By blocking a lower court’s efforts to redraw 11 Texas political districts found to be discriminatory, the U.S. Supreme Court has given the state a clear path to continue using its current maps for the U.S. House and Texas House in the 2018 elections.
The Supreme Court’s 5-4 order, delivered Tuesday night, temporarily blocked efforts to redraw the districts, giving state officials time to appeal twin rulings by a three-judge federal court panel that said Republicans in the Legislature intentionally drew district boundaries to discriminate against minority voters, who tend to favor Democrats.
The order gave no reason for the decision, stating only that the San Antonio-based, three-judge panel must stop redrawing districts until the Supreme Court rules on Texas’ appeal. The high court’s liberal wing — Justices Ruth Bader Ginsburg, Stephen Breyer, Sonia Sotomayor and Elena Kagan — would not have halted efforts to draw new districts.
Texas Attorney General Ken Paxton praised the order, saying he was “eager to proceed with this case in the high court.”
Paxton had argued that, with candidate filing set to begin in mid-November, the late-summer effort to redraw the districts would create confusion and potentially delay the March primaries.
Critics said the Supreme Court’s intervention will let Texas continue using voting districts that discriminate against Latino and African-American voters.
“We are disappointed that there is another hurdle in this process preventing some Texas voters from having fair districts drawn as quickly as possible,” said Allison Riggs, senior voting rights attorney for the Southern Coalition for Social Justice. “However, we are optimistic that on full appeal these unconstitutional districts will be struck down once and for all.”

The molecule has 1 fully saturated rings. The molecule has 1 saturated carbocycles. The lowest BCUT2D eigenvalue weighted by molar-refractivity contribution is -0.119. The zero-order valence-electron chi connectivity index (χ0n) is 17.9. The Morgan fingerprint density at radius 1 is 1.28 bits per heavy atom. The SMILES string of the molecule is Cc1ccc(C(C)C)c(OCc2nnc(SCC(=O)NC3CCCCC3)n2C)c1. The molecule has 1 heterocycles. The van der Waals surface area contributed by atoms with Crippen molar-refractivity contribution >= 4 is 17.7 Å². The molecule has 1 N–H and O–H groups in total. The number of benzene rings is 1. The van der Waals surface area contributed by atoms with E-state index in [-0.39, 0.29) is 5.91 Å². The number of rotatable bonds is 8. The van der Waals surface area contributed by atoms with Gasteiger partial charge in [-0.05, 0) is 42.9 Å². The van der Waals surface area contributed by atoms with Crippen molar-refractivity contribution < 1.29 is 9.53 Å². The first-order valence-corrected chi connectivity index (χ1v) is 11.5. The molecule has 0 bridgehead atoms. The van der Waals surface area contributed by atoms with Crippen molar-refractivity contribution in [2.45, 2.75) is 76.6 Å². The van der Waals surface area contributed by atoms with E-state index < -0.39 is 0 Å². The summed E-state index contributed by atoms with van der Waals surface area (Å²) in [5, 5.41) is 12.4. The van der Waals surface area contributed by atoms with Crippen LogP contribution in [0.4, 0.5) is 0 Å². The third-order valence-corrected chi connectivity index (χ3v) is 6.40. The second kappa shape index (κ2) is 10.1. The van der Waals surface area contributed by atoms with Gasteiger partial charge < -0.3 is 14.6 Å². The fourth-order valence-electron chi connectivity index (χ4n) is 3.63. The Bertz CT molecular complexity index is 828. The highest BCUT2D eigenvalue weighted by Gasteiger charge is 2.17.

Riggs said the Supreme Court’s action all but guarantees that the 2018 elections will be held using current districts.
Texas has 60 days, with time extensions freely given, to submit its appeal arguing why the three-judge panel’s finding of discrimination should be overturned. That pushes the process well beyond Oct. 1, when officials said final maps are needed to avoid postponing the primaries.
Those challenging the maps could speed the process by filing a cross-appeal and asking the Supreme Court for an expedited review, but that decision has not yet been made, Riggs said.
Although getting new maps for the 2018 elections “is looking pretty bad,” Supreme Court rulings in other cases have prompted districts to be redrawn under tighter time lines, Riggs said.
“You can push this really late if you need to. I wouldn’t say it’s totally off the table, but it’s a challenge,” she said.
The delay by the Supreme Court was Paxton’s second victory in a week in a voting rights case.
After tossing out the state’s voter ID law as discriminatory on Aug. 23, U.S. District Judge Nelva Gonzales Ramos of Corpus Christi was preparing to rule on whether Texas should be required to receive federal approval for voting law changes. At Paxton’s request, however, the 5th U.S. Circuit Court of Appeals last week temporarily halted action in Ramos’ court to give Texas time to appeal her ruling.